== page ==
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Here are some of the first set of blocks made by the class and they got bigger and even more amazing from there.

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It was an enjoyable week and a great way to start our 10th year! Already many in the class were anxious to sign up for Paula’s next class in 2016. We just have to select the dates!

An Interview with Margaret Evans – Pastels Unleashed


Margaret Evans is one of Scotland’s renowned international artists. She teaches all over the world and is the author of numbers art books and DVDs. Her latest book is Pastels Unleashed.

Margaret has been coming back to teach for us over and over again. Her workshops are always so dynamic and fun because of her enthusiasm, knowledge, and sense of humor!

She will be back again this June to teach a 5-day workshop based on her new book, Pastels Unleashed.

Here are Margaret’s responses to our interview questions:

How long have you been teaching and what got you started teaching?

I started teaching in adult education when my children were still small, so evenings to begin with and gradually built up until my husband and I were like ships passing in the night!

What is your favorite part about teaching?

My favourite part is probably the very part that scared me senseless in the beginning – walking into a room full of strangers, showing them not so much what I can do, but what they can do with positive attitude, perseverance and faith! And mostly out of that, a few good friends emerge for the future! I am truly blessed by the quantity of repeat business I still have after 25+ years teaching , which always helps me think I must be doing something right!

What would you tell your prospective students are three best reasons for taking a workshop?

What – only three??!! Firstly, they are broadening their own personal horizons by indulging in something they feel interested in… Secondly, they will enjoy meeting like-minded people, sharing the same interests, fears, and challenges, and make great new friends. And thirdly,…well..they will meet ME, learn how to paint, how to express themselves on paper/canvas/board etc., and pick up a few exclusive Scottish words in the process! What’s not to like??!!
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What are you currently working on in your own art?

At present, I am working on new techniques, new ideas and new ways of introducing pastel as a strong contender for painting sales in galleries. I have cut back the number of workshops I will teach at home in the future, and am concentrating on painting more for galleries & exhibitions, plus teaching only for people like HRV. The workload on my easels consists of – more Scottish paintings for home galleries, new Italian work for International Galleries, and some Colorado work for my represented gallery in Denver, CO.

Where is your art currently being exhibited?

My work is in most of the top Scottish galleries, Elements5280 Gallery near Denver CO, Swanston Gallery IND and hopefully soon the Ann Jackson Gallery in Roswell Atlanta GA ( my incentive is that my son lives there and gets married in December this year!)

Is your work represented in galleries, and if so, what hints would you give to artists looking for gallery representation?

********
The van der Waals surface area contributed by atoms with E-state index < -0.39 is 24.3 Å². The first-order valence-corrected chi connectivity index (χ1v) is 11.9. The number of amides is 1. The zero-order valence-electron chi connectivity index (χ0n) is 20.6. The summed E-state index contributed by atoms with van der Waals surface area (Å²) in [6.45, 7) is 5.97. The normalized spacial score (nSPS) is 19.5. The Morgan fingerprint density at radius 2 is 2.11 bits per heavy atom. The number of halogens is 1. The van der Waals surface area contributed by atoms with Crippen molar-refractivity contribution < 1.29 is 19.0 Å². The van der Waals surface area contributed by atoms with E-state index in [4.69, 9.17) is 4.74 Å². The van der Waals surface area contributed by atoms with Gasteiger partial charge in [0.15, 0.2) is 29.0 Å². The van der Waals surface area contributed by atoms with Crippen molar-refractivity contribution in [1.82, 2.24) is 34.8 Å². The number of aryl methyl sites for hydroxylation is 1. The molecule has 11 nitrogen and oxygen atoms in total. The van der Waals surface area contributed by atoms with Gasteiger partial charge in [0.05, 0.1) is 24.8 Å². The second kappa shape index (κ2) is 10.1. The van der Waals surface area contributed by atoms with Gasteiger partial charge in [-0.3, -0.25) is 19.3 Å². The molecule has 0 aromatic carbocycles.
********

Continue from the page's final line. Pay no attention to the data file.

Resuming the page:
See above…. I would recommend studying the galleries that suit your style of work best, chat with the owner, let them know about your objectives, and your dedication to help them sell your work by promoting the galleries, and constantly striving to ‘better’ your work, and ‘up your game’!

Do you sell your work in any online gallery?

I have tried – honestly I have – Etsy, Daily Paintworks to mention 2, but find it all so time-consuming, and truly believe that my job is to paint, and the galleries who represent me ….their job is to sell! Call me old-fashioned, but that’s what I think it should be like, instead of trying to be all things to all people.

What is your favorite art quote?

It has to be Ed Whitney’s great quote ” Tell beautiful lies” reminding the artist not to copy what’s in front of them, but to elaborate, exaggerate, abstract-icate…whatever it takes to make it YOURS!

Describe your studio.

Always a mess….but a lovely, cluttered, untidy, organized mess. I have always believed that a tidy studio is the sign of a quiet unproductive studio. I don’t mean it has to be forever TIDY – there is a balance. I have to know where everything is, so every so often, I have a clear up and organize it again! I have a section for pastel work ‘on the go’ – an oil section permanently loaded up with fresh paint to keep me balancing the mediums, and a sketching/ preparation / ideas corner where my travel diaries meet my laptop/photos/computer and give me the source from which my ideas emerge. Oh and there’s usually a commission corner where portraits and special requests are under construction to keep the money coming in!!!

Name five of your “can’t” do without tools/products

  • When travelling and painting, I can’t do without my Heilman box – it is by far the easiest and best way to travel with pastels.
  • In the studio, I use lots of different brands but could not do without my indulgent Terry Ludwig Pastel sets which are like icing on the cake – creme della creme.
  • My travel easel is is an ordinary photographer’s easel that has been adapted with Velcro pads to stick the board on to -see Valpod on Google
  • My Swan Stabilo water-soluble pens are invaluable to doing little value sketches before a painting
  • Art Spectrum papers are with me always, as I love the colours, and can instantly create an exciting sketch using this paper